Tyler Cowen cites the “politically incorrect paper of the day” on female tennis players and wages:
Female tennis players play more conservatively and commit more unforced errors when playing critical points. Does this explain the upper-echelons wage gap?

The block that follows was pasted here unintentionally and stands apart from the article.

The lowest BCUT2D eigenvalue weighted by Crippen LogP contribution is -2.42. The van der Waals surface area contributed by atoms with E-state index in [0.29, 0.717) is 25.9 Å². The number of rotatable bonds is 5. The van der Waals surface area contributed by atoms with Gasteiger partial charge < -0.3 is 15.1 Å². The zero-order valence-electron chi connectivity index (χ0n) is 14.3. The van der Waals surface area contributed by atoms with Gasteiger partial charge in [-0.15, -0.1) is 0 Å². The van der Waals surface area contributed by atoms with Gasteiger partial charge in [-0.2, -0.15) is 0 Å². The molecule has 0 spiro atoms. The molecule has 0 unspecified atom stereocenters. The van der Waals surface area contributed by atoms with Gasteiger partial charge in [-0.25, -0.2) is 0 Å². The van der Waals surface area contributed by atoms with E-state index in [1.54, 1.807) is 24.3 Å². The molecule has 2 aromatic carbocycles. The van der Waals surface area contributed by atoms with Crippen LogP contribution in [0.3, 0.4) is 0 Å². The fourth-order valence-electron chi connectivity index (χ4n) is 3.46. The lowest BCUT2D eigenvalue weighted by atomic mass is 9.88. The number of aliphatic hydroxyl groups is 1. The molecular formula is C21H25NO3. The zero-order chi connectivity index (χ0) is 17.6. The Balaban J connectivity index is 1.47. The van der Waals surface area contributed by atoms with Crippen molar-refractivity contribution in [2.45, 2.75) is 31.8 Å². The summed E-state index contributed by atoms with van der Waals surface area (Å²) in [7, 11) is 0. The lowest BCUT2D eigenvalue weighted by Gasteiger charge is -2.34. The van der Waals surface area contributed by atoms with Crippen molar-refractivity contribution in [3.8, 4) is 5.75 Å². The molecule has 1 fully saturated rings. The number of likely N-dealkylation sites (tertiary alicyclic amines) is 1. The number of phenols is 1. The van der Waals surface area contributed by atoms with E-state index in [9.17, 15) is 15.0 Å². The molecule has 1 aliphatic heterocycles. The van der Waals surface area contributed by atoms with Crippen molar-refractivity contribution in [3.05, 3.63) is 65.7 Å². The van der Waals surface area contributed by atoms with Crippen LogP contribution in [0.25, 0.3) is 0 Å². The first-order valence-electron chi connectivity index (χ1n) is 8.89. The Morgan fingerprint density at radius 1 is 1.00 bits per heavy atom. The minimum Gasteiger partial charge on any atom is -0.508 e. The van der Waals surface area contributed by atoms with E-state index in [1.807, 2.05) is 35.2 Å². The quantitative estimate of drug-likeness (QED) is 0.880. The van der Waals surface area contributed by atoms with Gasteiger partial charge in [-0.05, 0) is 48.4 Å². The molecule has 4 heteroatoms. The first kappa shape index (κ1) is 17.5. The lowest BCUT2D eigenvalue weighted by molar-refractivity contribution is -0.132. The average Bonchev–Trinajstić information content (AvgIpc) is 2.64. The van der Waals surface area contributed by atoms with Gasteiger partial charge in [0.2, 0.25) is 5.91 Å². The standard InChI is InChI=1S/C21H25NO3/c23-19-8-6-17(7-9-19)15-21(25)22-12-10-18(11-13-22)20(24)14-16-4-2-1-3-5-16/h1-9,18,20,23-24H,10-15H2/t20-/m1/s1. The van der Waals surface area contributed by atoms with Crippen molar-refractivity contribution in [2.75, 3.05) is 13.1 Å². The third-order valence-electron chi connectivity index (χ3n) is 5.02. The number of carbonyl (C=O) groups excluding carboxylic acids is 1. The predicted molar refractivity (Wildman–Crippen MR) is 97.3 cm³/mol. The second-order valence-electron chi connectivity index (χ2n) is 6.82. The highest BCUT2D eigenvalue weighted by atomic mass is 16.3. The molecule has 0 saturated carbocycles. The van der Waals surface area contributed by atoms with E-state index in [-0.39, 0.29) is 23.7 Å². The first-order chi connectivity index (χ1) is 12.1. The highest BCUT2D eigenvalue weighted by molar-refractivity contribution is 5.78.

Women are significantly more likely to hit unforced errors at the most crucial stages of the match, while men exhibit no significant variation in performance. Specifically, about 30% of men’s points end in unforced errors, regardless of their placement in the distribution of the importance variable. For women, about 36% of points in the bottom quartile of the importance distribution end in unforced errors, but unforced errors rise to nearly 40% for points in the top quartile of the importance distribution. What is remarkable is not the difference in the levels (men are more powerful and therefore more likely to hit winners at any stage). The interest lies in the differences in the way men and women respond to increases in competitive pressure.